I saw how many police showed up for you and the kids. I saw how hard they tried to convince your husband’s family to let you stay. I watched as you and your son stood there listening to your husband’s family throw lies out of their mouth. You listened to them say things about you that could never be true and never thought they would ever say about you.  I saw you cry; I felt your worry.  It was in the middle of the night, no money, no place to go and now you need to leave.  The police deemed it not safe. You made it though.  I am proud of you.  
I saw you pack up your kids, leave the animals behind and go to a stranger’s house in the middle of the night. It went well there for a couple days until the man who let you stay in his home realized who your husband was.  Realized he was once a member of a motorcycle gang.  You could feel it, his family was telling him to get rid of you.  So, he asked you to leave. You had nowhere to go again. You reached out to the person who picked you up the day you ran away. She had no problem letting you stay at her home. You stayed at her home for a couple days, in the living room. You had to move on because it was tough on your kids staying in a home that was somewhat affiliated with the motorcycle club. You pushed for somewhere else to go.  I am proud of you.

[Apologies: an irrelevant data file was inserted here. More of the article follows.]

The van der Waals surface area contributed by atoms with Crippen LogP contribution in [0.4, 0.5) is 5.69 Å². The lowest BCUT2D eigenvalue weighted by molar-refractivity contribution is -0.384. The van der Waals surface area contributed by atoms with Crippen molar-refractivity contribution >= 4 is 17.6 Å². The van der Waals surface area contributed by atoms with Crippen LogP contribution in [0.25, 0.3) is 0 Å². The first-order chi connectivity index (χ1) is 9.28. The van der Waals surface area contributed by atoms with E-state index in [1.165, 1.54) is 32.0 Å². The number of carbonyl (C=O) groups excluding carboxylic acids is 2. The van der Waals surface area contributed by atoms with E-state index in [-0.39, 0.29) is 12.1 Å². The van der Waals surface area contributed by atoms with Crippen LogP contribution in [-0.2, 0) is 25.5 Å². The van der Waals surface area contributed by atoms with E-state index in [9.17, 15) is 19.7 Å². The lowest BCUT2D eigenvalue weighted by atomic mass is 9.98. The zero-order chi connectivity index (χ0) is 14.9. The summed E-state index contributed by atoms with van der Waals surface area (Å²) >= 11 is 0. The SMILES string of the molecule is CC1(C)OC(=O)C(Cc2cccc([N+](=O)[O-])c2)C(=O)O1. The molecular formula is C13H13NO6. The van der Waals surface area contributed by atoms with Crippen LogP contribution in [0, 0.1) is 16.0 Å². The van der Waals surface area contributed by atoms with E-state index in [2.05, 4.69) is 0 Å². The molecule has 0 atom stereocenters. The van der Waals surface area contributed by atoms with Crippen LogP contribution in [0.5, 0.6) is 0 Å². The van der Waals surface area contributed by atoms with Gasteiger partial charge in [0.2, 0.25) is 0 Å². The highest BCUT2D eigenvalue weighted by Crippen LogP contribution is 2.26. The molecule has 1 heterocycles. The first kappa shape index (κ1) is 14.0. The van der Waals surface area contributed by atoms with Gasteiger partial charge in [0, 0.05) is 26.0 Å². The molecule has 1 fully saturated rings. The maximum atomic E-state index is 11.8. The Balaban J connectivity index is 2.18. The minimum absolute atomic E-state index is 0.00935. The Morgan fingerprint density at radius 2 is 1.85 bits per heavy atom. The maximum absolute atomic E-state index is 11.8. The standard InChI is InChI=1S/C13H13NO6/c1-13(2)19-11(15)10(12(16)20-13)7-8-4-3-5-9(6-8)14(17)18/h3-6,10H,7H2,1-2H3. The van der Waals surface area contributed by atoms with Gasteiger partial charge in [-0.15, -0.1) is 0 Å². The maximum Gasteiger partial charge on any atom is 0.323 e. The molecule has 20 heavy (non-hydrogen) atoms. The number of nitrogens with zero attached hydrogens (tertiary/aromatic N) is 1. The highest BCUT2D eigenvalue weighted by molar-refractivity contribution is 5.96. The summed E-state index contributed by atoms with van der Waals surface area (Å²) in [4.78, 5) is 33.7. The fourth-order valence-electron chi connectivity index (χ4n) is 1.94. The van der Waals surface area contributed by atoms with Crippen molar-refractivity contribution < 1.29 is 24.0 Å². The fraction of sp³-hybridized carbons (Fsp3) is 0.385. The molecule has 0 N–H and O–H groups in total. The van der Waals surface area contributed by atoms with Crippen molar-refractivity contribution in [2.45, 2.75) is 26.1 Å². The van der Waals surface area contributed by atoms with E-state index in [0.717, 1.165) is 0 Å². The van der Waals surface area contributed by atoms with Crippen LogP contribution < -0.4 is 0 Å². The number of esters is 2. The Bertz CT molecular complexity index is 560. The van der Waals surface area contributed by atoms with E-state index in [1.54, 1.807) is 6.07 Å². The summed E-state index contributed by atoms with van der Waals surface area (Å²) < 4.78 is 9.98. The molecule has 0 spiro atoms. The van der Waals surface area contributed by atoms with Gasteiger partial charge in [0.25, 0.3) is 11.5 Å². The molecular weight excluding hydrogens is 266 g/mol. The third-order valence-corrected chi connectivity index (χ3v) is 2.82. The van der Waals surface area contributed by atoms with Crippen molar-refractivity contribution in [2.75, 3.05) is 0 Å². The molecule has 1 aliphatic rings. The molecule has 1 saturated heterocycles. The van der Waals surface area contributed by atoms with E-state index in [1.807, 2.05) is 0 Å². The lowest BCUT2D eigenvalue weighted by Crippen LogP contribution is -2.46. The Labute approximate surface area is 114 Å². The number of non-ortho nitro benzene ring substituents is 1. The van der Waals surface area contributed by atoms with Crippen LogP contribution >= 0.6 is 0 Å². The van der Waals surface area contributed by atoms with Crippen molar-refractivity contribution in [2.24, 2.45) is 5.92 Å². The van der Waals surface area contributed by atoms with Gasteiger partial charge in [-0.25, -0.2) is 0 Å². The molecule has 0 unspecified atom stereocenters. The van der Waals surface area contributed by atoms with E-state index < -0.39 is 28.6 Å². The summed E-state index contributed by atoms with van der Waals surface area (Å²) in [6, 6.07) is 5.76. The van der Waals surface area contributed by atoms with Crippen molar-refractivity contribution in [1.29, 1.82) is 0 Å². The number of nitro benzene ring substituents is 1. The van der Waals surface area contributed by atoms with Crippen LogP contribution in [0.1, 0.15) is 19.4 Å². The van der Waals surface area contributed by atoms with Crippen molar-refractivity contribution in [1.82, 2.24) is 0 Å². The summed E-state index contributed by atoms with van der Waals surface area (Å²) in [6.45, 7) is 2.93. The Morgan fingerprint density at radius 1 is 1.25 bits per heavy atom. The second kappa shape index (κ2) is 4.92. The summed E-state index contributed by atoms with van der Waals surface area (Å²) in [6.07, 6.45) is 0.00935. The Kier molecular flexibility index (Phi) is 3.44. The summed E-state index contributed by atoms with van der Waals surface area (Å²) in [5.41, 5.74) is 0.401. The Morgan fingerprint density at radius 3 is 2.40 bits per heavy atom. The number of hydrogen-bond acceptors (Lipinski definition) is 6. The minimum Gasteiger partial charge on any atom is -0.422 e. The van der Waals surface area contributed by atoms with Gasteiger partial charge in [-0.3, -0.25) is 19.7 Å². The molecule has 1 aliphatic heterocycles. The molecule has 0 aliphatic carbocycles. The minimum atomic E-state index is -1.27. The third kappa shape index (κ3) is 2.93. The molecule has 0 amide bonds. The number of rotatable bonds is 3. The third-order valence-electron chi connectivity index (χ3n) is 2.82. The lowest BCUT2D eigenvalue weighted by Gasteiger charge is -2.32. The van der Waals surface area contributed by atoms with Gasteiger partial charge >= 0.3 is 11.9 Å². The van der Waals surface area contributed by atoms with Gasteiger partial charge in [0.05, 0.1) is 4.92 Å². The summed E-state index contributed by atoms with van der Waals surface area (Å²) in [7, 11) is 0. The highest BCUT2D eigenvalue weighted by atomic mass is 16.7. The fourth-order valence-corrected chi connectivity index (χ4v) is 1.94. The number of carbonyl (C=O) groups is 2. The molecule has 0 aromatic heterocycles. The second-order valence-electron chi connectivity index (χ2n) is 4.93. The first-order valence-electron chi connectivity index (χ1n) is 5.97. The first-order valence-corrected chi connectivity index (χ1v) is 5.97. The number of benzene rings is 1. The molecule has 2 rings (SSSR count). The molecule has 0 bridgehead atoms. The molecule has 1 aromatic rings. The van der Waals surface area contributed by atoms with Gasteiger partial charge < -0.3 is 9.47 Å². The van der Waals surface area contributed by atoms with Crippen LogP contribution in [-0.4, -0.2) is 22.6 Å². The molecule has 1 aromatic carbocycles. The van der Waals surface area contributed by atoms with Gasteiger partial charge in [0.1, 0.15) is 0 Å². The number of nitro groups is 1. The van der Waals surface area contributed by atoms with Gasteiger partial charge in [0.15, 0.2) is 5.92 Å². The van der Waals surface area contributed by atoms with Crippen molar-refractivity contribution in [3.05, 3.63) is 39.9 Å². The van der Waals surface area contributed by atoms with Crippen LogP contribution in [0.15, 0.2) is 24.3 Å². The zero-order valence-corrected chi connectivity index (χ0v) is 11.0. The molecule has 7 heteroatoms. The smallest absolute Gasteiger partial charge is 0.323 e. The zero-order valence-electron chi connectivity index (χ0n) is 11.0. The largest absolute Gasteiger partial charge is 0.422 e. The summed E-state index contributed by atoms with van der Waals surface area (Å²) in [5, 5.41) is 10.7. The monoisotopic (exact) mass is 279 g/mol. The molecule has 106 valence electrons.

You stayed at a Motel 6 for a week.  You arranged to have your son picked up and taken to school.  I saw everything you did.  You went to the food bank, the pantry at the school, the day shelter, you reached out to any and every resources you could.  You immediately looked for work.  I am proud of you.